Last edited: October 3, 2019

Abbotsford, BC | (604)607-3516 | joellefroese@hotmail.com 

  • joellefroese

For People Who Want to "Just Ride"

Updated: Dec 26, 2018

Your motivation for riding plays a big role is how you develop as a rider, what horse you want to ride and how you train it. Do you know what your motivation is?



Why You Do What You Do

Every so often a client will tell me, "I don't want to do ___________. When I get on, I want to just ride." This statement always amuses me, because people have so many different ideas of what "riding" is. In the same day one person may inform me that they get very bored doing the very thing someone else claims is "real riding".


Strange as these statements are, they are also very useful to me as a coach/trainer. A rider that really wants to go out on the trails needs a brave, calm horse without a lot of set up and I will need to desensitize him a lot. I will also have pick my exercises and tips carefully, to get the most "bang for my buck" so that my rider doesn't get bored and give up and is still prepared to deal with anything that might come their way on the trail. Other riders are very happy in a ring, riding only when it is quiet and the weather is calm. Some like lunging, some groundwork, some not much of either. Goal oriented or competitive riders want to learn and try new things. More social riders want to train at a more leisurely pace. What do you like? Does your coach know it? Does he/she train in that style?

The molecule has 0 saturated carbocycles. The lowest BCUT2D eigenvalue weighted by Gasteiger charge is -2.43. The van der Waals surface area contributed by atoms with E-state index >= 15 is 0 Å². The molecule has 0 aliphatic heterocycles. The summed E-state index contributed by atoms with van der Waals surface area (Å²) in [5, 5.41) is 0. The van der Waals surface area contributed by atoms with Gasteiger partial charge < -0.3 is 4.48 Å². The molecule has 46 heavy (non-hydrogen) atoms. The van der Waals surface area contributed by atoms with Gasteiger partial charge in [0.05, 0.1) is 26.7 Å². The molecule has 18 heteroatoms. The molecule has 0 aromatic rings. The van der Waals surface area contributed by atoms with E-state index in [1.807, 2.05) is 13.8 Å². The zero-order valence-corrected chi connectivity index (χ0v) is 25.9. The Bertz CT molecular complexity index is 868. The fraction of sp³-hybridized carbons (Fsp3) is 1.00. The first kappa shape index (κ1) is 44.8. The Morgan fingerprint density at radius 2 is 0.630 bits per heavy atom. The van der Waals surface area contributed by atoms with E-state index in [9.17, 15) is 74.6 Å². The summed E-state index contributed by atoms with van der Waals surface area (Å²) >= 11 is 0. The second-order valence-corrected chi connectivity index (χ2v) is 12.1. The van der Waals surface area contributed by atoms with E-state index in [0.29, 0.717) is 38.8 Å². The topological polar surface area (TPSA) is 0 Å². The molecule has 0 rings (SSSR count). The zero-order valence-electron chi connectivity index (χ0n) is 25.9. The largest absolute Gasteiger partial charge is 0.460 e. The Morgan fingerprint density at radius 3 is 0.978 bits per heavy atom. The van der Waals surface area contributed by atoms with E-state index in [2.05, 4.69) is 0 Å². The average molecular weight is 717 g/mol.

Here is the real kicker; often discovering your motivation is a journey. People typically come to me and say they want to do such and such; however, they may not really know what is involved in training a young horse, preparing for a competition, or what it really is like out there on the trails. Sometimes it is a lot harder than they thought. Or actually kind of boring. Or expensive. Or time consuming. This is especially true of kids but people of all ages are continually developing and changing. What was a great day for you 1 year ago or 10 years ago may not be ideal today. Galloping around a field on a thoroughbred could have seemed fun when you were 14 years old. Maybe at 50 not so much. Be open to these changes, challenge your assumptions. And most of all, have fun.